Triclosan is a common ingredient in many personal care products such as antibacterial soap. But what are the long-term effects of using it?
It’s that time again, when kids say goodbye to summer fun and head back to the classroom. Kids may moan and groan, but many of them secretly look forward to seeing their friends and being exposed to interesting new experiences—unfortunately, new experiences won’t be all they’re exposed to.
Along with fun field trips and new friends, kids will be exposed to some less pleasant realities such as bacteria and viruses. These, as we all know through the recent H1N1 epidemic, can be exponentially more malicious than a schoolyard bully and perhaps just as persistent.
To combat these bacterial and viral bad guys, a plethora of antibacterial soaps and disinfectants have been introduced, containing a host of unpronounceable active ingredients that claim to help destroy these invaders.
Triclosan to the rescue
Triclosan is one such ingredient that has been used for decades in products including toothpastes, soaps, kitchen utensils, and even toys. While the name is not as difficult to pronounce as others of its kind, the actual effects of this ingredient on our bodies and the environment are much less straightforward.
Past studies on triclosan found it effective in eliminating certain germs; but more recent research illustrates the paradoxical nature of this substance’s approach to dealing with bacteria and viruses.
How triclosan works
Triclosan has the effect of inhibiting the synthesis of fatty acids in the cells of infecting bacteria (organisms comprised of single cells). Fatty acid synthesis is an integral mechanism of cell reproduction, thus its disruption by triclosan causes bacteria to cease reproduction. But it does not kill the bacteria. Nor does it kill viruses.
Triclosan and bacteria
In hospitals and health care facilities, triclosan has indeed proven effective in neutralizing certain harmful bacteria. However, a 2005 study published in the Journal of Antimicrobial Chemotherapy, which examined the interactions of triclosan on bacteria, questioned its use as a household antimicrobial agent. This was because the effectiveness of triclosan was found to be restricted to strict protocols involving triclosan concentrations, water temperature, and, most importantly, length of exposure.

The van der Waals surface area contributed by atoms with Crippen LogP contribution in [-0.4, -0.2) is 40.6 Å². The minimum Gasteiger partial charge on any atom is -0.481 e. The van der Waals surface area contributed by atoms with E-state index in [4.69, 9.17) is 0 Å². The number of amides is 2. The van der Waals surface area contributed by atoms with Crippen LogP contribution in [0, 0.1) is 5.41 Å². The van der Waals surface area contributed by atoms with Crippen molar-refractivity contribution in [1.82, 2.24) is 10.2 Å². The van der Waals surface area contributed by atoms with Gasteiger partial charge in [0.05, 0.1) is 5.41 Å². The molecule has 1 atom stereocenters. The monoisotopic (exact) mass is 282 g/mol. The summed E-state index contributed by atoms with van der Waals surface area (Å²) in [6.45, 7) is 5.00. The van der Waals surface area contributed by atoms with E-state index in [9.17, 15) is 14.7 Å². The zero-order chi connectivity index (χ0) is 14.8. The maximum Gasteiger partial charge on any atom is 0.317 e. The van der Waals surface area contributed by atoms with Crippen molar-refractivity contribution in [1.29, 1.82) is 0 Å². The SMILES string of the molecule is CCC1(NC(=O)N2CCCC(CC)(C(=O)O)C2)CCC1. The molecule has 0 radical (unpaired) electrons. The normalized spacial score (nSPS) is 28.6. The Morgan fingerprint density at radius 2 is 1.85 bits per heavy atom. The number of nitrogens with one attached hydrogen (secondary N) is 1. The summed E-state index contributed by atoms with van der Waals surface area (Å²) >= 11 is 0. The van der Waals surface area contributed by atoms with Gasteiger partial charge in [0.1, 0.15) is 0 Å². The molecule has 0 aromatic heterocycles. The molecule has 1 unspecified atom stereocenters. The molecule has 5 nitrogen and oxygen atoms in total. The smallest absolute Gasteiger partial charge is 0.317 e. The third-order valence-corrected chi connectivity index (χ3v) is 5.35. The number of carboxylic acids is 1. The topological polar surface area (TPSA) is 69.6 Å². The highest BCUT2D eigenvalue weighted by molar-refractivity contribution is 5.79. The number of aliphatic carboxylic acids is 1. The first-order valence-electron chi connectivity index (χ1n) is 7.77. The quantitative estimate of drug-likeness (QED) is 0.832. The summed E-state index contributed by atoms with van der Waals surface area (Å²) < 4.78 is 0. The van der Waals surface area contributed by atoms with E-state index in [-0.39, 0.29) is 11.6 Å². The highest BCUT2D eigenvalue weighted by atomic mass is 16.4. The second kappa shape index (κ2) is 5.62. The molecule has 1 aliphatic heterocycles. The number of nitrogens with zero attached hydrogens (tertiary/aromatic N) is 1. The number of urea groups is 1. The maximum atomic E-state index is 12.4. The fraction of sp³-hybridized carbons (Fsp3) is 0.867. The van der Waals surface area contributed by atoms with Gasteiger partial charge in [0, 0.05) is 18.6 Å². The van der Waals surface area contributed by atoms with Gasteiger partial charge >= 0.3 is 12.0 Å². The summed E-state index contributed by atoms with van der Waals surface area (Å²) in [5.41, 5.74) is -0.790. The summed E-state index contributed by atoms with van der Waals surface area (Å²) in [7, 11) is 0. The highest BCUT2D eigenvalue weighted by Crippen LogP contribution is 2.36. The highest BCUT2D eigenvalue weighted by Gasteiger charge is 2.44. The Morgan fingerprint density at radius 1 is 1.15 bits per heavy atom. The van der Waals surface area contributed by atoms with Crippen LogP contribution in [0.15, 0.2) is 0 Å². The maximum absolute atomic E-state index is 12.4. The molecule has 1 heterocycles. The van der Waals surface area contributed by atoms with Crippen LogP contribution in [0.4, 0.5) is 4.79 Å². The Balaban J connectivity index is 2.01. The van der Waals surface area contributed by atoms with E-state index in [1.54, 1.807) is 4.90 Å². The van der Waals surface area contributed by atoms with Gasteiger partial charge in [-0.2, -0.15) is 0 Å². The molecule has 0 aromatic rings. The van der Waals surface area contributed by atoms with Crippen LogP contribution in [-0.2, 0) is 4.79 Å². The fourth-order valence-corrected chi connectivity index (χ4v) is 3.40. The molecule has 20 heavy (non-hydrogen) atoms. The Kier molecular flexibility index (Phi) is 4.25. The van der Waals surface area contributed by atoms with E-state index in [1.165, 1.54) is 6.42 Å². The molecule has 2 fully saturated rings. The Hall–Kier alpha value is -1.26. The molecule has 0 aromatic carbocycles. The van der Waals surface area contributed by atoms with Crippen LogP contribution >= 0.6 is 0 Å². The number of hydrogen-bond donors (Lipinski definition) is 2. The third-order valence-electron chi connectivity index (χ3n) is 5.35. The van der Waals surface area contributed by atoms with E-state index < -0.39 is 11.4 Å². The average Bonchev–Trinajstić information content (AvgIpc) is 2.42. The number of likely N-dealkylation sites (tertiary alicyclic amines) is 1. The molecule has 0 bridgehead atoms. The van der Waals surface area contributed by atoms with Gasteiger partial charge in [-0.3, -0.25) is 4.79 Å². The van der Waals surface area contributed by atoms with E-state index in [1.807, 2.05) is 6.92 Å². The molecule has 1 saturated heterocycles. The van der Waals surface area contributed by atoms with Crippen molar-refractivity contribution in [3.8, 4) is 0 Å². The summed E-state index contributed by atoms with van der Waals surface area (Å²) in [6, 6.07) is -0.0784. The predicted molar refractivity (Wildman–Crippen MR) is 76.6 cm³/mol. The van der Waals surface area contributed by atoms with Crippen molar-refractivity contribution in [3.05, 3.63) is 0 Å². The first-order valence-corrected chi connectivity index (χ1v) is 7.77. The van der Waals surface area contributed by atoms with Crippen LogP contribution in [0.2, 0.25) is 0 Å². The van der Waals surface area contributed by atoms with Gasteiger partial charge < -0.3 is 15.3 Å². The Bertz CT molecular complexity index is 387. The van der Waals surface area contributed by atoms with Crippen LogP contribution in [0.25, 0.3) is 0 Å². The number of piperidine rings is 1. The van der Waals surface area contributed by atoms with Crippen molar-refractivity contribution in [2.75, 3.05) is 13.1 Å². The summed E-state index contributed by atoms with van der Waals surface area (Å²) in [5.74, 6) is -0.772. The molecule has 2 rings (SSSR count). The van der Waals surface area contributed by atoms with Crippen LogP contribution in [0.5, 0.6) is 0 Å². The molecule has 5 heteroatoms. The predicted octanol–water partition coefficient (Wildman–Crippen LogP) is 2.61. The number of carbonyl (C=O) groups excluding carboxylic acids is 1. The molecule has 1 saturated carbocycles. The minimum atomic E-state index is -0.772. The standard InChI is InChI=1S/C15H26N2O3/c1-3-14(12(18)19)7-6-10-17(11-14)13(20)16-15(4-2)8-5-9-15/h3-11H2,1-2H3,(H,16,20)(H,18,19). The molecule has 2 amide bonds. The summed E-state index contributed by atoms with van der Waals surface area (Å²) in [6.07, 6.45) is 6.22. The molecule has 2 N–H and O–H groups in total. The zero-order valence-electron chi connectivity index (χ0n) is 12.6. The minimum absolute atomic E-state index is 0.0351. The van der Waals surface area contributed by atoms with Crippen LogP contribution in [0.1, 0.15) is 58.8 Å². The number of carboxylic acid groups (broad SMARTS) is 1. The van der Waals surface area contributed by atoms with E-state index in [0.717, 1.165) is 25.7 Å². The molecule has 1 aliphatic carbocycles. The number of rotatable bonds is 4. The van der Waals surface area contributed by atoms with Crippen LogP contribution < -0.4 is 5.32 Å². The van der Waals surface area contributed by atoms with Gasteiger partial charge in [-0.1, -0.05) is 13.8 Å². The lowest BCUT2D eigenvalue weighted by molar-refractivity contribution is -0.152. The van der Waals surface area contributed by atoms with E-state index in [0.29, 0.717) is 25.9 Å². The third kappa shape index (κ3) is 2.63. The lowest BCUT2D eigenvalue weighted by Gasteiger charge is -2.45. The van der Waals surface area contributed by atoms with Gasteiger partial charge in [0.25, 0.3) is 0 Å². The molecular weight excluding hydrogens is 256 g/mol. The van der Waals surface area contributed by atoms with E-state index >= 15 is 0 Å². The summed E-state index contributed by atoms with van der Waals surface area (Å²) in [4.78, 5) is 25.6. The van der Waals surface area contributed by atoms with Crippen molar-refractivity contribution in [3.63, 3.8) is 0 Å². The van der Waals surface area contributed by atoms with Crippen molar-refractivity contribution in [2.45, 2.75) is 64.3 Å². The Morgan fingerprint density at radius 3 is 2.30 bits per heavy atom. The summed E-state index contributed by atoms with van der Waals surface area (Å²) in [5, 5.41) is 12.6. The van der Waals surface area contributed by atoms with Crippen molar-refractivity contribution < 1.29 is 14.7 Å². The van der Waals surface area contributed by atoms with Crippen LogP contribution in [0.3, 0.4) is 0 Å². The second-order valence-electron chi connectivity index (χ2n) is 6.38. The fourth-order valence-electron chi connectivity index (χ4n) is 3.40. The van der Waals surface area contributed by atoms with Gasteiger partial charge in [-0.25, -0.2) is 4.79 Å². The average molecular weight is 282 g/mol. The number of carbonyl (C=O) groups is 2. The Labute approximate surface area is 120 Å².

How, in non-lab environments, can we be certain of triclosan’s inherent effectiveness? The problem is that the effectiveness of triclosan in neutralizing bacteria is restricted to prolonged contact—minutes as opposed to the seconds that most people engage in handwashing.
Some bacteria are very susceptible to triclosan; however, naturally resistant bacterial strains such as E. coli require increased amounts of the ingredient to inhibit the spread of these bacteria and are even able to build low-level resistance.
The method by which E. coli bacteria gains limited resistance to triclosan is through cross-resistance from other antibiotics, which provides certain defences against triclosan. There are no studies at this time to show triclosan leads to direct resistance, but this cross-resistance may mean that triclosan exposure could lead to bacterial mutations against other antibiotics.
Triclosan and viruses
Bacteria and viruses are often thought of as one and the same, but there are more than a few significant differences. The most noteworthy is that viruses, unlike bacteria, do not contain cells. They require host cells to pass on infection.
The common cold and flu are well-known forms of viruses. As mentioned earlier, the effect of triclosan is to stop fatty acid synthesis in cells, but how does this help when there is no cell? As you might guess, it doesn’t.
Multiple studies have shown that physically washing your hands with non-antimicrobial soap or even warm tap water by itself are more effective than triclosan in battling non-enveloped viral contaminations.
Instead of just focusing on the efficacy of triclosan, more recent publicity has brought widespread attention to the potential side effects it can have on our bodies and our environment—both intimately connected.
Triclosan and our bodies